Well, I would say sometimes there is a difference: חָפֵץ are often artifically made things, objects of your desire, you can buy in a store, gadets and the clutter of things I have on my desk, whereas objects of the natural world, let's say an asteroid in space, are עֶ֫צֶם.
Well, for such question you have to compare the other semitic languages too, and Ugaritic, Phoenician and Arabic, Ethiopian and Akkadian too have variations of עץ, all meaning "tree" or "wood" with two radicals, but the root-family עצם is attested in verbal and nominal forms in Phoenician, Ugaritic and Arabic. There is no usual development or any indication, that these words have interacted.
Well, א was the letter used for a weak guttural, the glottal stop, like in English to separate vowels (uh-oh!) or in Cockney English boʾʾle. It always became silent if closing a syllable, but was retained in spelling here, when prebiblical hūʾa (whose reflex הואה is still visible in Qumran Hebrew next to הוא and הו) lost its final vowel. Sometimes אָלֶף now helps to distinguish homophones (לֹא not, but לוֹ him) or different verb conjugations (מָצָא find, but בָּנָה build). It is dropped in some compound words, so you write מַ֫שֶּׁהוּ something, although it is formed from מַה־שֶּׁ־הוּא.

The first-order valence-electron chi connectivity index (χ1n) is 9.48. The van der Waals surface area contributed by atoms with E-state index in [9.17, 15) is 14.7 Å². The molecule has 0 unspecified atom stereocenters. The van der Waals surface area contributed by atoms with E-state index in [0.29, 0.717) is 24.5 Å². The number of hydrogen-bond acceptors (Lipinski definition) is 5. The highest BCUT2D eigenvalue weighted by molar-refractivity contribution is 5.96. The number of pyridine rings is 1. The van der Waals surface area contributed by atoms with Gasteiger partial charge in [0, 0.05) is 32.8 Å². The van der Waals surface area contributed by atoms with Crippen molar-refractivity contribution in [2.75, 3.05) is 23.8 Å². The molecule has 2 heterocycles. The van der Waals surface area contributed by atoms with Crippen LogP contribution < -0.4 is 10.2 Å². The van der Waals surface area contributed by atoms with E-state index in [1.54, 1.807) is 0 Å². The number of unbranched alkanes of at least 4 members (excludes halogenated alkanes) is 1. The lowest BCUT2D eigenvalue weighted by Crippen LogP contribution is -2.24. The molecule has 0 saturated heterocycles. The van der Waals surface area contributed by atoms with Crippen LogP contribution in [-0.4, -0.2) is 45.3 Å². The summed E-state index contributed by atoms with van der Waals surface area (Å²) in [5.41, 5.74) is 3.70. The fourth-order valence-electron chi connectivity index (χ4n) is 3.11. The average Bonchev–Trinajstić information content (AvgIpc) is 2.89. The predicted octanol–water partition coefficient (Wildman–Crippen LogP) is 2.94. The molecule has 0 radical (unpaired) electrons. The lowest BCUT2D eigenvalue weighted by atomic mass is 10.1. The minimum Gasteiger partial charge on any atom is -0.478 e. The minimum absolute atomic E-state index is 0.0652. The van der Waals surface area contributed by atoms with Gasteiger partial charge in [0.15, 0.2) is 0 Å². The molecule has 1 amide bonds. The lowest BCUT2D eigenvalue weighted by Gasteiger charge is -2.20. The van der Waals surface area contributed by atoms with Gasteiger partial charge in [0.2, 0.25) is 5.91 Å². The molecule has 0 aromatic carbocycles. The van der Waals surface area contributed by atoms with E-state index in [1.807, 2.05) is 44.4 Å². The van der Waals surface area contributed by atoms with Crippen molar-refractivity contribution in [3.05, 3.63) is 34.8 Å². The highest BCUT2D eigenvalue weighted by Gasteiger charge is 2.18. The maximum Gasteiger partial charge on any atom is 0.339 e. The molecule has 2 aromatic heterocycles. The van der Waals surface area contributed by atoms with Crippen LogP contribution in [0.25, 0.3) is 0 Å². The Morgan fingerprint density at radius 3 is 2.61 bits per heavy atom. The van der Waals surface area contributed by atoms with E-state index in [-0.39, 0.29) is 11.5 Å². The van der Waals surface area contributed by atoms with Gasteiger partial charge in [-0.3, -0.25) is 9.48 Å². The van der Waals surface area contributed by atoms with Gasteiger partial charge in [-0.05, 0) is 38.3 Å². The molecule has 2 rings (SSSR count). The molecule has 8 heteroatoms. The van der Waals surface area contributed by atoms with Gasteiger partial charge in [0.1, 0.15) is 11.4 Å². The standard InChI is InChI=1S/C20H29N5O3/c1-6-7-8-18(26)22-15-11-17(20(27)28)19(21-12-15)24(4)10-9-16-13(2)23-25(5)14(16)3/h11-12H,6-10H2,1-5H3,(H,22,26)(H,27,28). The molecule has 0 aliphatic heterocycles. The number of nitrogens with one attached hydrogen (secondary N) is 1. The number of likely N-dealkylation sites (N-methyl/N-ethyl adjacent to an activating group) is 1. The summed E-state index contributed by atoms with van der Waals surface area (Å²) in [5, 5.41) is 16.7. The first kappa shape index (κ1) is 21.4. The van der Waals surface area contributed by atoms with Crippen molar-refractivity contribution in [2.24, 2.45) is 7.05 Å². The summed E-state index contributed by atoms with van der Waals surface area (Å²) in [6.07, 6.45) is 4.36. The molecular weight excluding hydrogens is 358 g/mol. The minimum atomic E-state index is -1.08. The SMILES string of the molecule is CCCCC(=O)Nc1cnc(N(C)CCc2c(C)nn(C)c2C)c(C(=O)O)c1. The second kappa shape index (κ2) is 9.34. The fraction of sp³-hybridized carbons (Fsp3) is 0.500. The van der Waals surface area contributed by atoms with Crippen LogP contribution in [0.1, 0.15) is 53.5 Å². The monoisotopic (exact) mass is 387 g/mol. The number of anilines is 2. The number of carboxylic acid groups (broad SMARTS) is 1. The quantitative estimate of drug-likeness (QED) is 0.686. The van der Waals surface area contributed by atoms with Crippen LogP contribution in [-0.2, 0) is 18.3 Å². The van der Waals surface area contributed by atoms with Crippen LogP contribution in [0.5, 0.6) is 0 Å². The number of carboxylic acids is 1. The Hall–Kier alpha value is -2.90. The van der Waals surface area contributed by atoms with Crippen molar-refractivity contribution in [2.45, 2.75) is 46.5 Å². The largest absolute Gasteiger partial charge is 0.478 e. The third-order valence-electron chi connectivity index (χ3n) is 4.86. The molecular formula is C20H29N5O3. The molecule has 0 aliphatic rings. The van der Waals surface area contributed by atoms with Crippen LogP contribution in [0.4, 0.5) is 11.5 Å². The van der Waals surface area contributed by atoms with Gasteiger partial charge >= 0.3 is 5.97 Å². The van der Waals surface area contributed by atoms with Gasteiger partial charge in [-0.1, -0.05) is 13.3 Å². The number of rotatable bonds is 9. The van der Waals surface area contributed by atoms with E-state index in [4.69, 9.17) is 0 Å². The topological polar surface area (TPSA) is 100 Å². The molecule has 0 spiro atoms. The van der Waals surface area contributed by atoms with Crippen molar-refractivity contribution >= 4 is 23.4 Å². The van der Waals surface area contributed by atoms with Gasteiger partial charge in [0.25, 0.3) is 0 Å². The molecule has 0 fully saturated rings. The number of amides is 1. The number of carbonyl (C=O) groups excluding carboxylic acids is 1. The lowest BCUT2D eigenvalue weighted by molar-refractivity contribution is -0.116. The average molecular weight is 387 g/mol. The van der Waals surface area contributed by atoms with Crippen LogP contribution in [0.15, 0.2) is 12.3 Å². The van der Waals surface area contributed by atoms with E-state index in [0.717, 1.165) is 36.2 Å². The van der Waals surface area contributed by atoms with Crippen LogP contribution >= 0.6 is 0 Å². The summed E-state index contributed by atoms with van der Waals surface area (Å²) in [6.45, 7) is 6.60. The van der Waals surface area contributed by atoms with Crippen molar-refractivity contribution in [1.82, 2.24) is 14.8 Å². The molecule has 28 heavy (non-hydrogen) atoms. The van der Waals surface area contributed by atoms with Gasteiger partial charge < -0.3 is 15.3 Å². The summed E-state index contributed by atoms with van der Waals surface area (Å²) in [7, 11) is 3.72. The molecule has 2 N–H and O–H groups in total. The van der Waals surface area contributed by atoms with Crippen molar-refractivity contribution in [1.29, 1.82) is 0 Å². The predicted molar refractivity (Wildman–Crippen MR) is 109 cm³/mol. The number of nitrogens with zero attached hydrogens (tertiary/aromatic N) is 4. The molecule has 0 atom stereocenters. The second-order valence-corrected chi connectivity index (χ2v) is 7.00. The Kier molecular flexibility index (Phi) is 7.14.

Well, I suppose the scrolls of Qumran are not your main reading material. For example 4QDª 11,9: ואמר ברוך את אונ הו הכול ובידיך הכול ועושה הכול אשר יסדתה ...saying Blessed are you, vigour, who is everything, in your hands is everything, you do everything, you have founded... Note the use of אוֹן as a replacement for the divine name. Still more often the form אפהו even he is used in Qumran.